Jump right over this one.
The name of this game leaves nothing to the imagination; it’s cars on ramps, jumping. Ramp Car Jumping really is a very basic game that’s fraught with issues, but it holds a glimmer of hope for our gaming friends who want to have a little fun being silly.
Let’s start with what the game does, then we’ll move on to how badly it does it. Finally, we’ll wrap it up with a silver lining. Or maybe a bronze lining (possibly with genuine, high-grade lead).
There are three basic segments of Ramp Car Jumping—a section of cars, a section of trucks, and an arena section. You are presented with a target here, and you get to draw your own ramp.
The Cars section doesn’t use real automobile makes or models, but the designs make it obvious you’re dealing with Model Ts, Lamborghinis, top fuel dragsters, and the like. The Trucks section lets you jump with vehicles such as a school bus, a fire engine, or a steam roller. It’s a game, so we’ll pretend steam rollers can do this just to see how silly we can be.
In each list of vehicles, there are two features listed for your consideration: speed and weight. What the game doesn’t rate for you is the vehicles’ stability while flying through the air. All three things are real considerations for each jump. You can buy upgrades so your “Model T” can reach a few hundred KpH and fly 1,000 meters with rocket boosters, but it really wants to start flipping end over end so you have to stay on the left Joy-Con to keep it level.
This leads us to the game’s controls, of which there are only two. The A button is “go” and the booster on/off button (the booster only functions once you leave the end of the ramp). The left stick controls pitch/roll, but only on one axis. The difference between doing a front flip and a barrel roll is whether the front of your car is pointing straight ahead or off to one side. If the front of your car is pointing to the side, things are about to be either a bummer or lots of fun.
Buying upgrades was mentioned, so I’ll dig a little deeper. The upgrades are all purchased with in-game coins (and that’s a good thing). The better the upgrade, the more they cost, but it is very easy to accumulate enough coins to buy upgrades. There are three upgrades to buy: engine power, booster duration, and reward value for your jump statistics. I have upgraded my boost from level 1 to level 170, and I still don’t know if there is a max level. On the silly side, it is fun to go back to the first few levels and use an insanely overpowered car to make the jump. It’s actually as much of a challenge to control too much power as it is to manage things in the normal progression of the game.
Now it’s time for the litany of what is wrong with this game. The graphics use some larger panels that leave everything looking like a collection of flat panels with simple repeating patterns. Even the faces in the arena on one level are completely flat looking. The overall effect is visually unappealing, and the audio is equally dull and unrealistic.
The Joy-Con rumble, if left on, is almost constantly buzzing. This causes it to become annoying quickly. The camera perspective is fixed to specific parameters, so there is no changing how the camera behaves. It is easy to get your car in a position to see through the buildings, mountains, or whatever objects you are flying past. The game area is limited, so a sufficiently powered vehicle can actually fly off the grid and end up in limbo. I had several instances where I had to use the X button to abandon the jump because I jumped into the void and the game didn’t know how to end the round.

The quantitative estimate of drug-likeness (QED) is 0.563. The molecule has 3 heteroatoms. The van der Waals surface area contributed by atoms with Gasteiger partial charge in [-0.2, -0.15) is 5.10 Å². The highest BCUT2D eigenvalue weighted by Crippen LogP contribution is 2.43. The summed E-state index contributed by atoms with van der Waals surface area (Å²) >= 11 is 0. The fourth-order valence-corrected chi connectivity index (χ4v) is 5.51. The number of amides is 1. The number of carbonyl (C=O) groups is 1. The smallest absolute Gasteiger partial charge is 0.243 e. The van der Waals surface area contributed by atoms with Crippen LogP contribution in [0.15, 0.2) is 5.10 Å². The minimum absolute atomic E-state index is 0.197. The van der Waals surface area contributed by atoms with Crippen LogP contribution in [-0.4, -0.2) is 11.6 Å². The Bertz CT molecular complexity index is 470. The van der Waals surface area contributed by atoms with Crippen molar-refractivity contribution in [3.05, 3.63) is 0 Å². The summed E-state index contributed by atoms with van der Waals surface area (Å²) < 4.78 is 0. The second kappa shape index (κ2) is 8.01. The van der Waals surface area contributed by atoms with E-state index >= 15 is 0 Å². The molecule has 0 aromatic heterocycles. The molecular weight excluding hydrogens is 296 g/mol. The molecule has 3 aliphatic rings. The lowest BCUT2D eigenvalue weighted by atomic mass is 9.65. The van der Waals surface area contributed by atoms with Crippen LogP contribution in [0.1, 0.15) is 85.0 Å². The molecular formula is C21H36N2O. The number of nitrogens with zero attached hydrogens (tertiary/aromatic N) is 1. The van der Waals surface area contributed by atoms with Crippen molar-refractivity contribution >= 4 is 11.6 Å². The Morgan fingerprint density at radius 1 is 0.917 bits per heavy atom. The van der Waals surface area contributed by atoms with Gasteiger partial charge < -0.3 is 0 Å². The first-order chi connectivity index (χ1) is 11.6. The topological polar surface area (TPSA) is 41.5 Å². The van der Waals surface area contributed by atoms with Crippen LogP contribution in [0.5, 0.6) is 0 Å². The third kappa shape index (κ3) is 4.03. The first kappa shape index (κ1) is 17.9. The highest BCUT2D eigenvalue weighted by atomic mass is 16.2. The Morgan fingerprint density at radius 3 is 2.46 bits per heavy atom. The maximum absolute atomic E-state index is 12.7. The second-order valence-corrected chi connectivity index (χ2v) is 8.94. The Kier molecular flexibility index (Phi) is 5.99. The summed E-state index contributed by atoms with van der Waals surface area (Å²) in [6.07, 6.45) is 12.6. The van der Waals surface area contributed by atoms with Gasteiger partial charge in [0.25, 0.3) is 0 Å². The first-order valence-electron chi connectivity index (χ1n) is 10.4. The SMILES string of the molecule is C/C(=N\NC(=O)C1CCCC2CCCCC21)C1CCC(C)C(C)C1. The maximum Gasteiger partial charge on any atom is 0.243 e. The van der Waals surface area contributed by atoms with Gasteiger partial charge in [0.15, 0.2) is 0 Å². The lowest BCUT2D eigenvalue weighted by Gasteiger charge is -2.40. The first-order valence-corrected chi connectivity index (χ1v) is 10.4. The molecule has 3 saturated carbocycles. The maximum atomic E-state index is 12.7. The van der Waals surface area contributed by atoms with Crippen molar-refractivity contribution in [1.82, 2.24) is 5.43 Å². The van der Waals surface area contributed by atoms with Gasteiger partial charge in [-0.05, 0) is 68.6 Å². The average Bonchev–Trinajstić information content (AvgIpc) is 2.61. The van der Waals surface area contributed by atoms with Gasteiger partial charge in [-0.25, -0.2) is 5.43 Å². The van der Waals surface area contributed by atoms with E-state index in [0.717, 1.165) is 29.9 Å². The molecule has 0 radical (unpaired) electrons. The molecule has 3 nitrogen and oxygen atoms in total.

Ramp Car Jumping has a two-player mode, but getting it to start up correctly is a bit dodgy. The instructions need some help, too; I followed them a couple times, and it didn’t want to cooperate. Every facet of this game screams of a slapdash attempt to put something out there with next to no development budget and no effort to provide a well-crafted game.
Now for the “on the other hand” part. There is some skill required to actually hit the target. Gameplay is a bit like a mash-up of slow-motion darts and billiards. A few of the landing targets require significant control and finesse to hit them in the very narrow trajectory window necessary to land on-target without bouncing out. The Draw level is an interesting addition, as you have to figure out how to lay out your ramp to hit the target with a nice variety of obstacles. You get to use your vehicle of choice, and your upgrades carry over. So, don’t forget to upgrade your boost as much as possible (having extra rocket burn time is the only way to execute some of the flight paths needed to hit the target).
The most fun I had with this game came from doing things outside the expectations and from breaking things. If you slightly clip an obstacle, you can turn your vehicle sideways, fire the booster, and fly way off grid. You can also use massively overpowered vehicles to overshoot the target to a ridiculous degree. On one level, I jumped the dragster over 13 km. You can use your boosters to fly backwards, straight up, etc. and have all sorts of fun messing up what the game was set up to do. This pays off, too, as you can collect several times more coins via really freaky jumps than you can by hitting the target.
The standard price for Ramp Car Jumping is $14.99. It’s on sale at press time for $3.74. With everything that is wrong with this game, I’m not sure it’s even worth the sale price.
Review: Ramp Car Jumping (Nintendo Switch)
Ramp Car Jumping is a physics-based puzzler that lacks creativity and longevity. It provides a couple hours of silly fun for one or two players on the Nintendo Switch, but it never feels like more than a free-to-play mobile title.